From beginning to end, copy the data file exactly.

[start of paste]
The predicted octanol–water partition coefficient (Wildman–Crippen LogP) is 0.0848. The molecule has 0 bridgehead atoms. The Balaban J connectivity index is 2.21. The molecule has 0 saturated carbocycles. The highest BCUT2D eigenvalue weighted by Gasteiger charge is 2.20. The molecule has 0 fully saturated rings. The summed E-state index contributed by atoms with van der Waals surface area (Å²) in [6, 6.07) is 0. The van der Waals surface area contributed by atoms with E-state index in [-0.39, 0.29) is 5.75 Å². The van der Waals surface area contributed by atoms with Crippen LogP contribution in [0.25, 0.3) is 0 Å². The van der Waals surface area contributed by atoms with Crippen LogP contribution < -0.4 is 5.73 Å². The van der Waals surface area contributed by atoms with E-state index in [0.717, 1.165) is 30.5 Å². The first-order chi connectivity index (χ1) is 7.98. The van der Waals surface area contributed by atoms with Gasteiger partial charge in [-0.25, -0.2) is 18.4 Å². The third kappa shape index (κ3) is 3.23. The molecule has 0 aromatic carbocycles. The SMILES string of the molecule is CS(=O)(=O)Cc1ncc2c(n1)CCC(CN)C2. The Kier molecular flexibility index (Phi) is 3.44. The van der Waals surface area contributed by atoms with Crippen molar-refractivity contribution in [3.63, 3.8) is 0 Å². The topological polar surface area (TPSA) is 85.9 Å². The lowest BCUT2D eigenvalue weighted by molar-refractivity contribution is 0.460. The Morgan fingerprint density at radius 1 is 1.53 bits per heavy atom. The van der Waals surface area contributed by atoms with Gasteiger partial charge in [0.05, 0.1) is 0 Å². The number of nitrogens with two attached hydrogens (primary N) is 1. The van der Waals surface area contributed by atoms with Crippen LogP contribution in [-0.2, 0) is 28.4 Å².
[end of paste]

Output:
The predicted octanol–water partition coefficient (Wildman–Crippen LogP) is 0.0848. The molecule has 0 bridgehead atoms. The Balaban J connectivity index is 2.21. The molecule has 0 saturated carbocycles. The highest BCUT2D eigenvalue weighted by Gasteiger charge is 2.20. The molecule has 0 fully saturated rings. The summed E-state index contributed by atoms with van der Waals surface area (Å²) in [6, 6.07) is 0. The van der Waals surface area contributed by atoms with E-state index in [-0.39, 0.29) is 5.75 Å². The van der Waals surface area contributed by atoms with Crippen LogP contribution in [0.25, 0.3) is 0 Å². The van der Waals surface area contributed by atoms with Crippen LogP contribution < -0.4 is 5.73 Å². The van der Waals surface area contributed by atoms with E-state index in [0.717, 1.165) is 30.5 Å². The first-order chi connectivity index (χ1) is 7.98. The van der Waals surface area contributed by atoms with Gasteiger partial charge in [-0.25, -0.2) is 18.4 Å². The third kappa shape index (κ3) is 3.23. The molecule has 0 aromatic carbocycles. The SMILES string of the molecule is CS(=O)(=O)Cc1ncc2c(n1)CCC(CN)C2. The Kier molecular flexibility index (Phi) is 3.44. The van der Waals surface area contributed by atoms with Crippen molar-refractivity contribution in [3.63, 3.8) is 0 Å². The topological polar surface area (TPSA) is 85.9 Å². The lowest BCUT2D eigenvalue weighted by molar-refractivity contribution is 0.460. The Morgan fingerprint density at radius 1 is 1.53 bits per heavy atom. The van der Waals surface area contributed by atoms with Gasteiger partial charge in [0.05, 0.1) is 0 Å². The number of nitrogens with two attached hydrogens (primary N) is 1. The van der Waals surface area contributed by atoms with Crippen LogP contribution in [-0.2, 0) is 28.4 Å².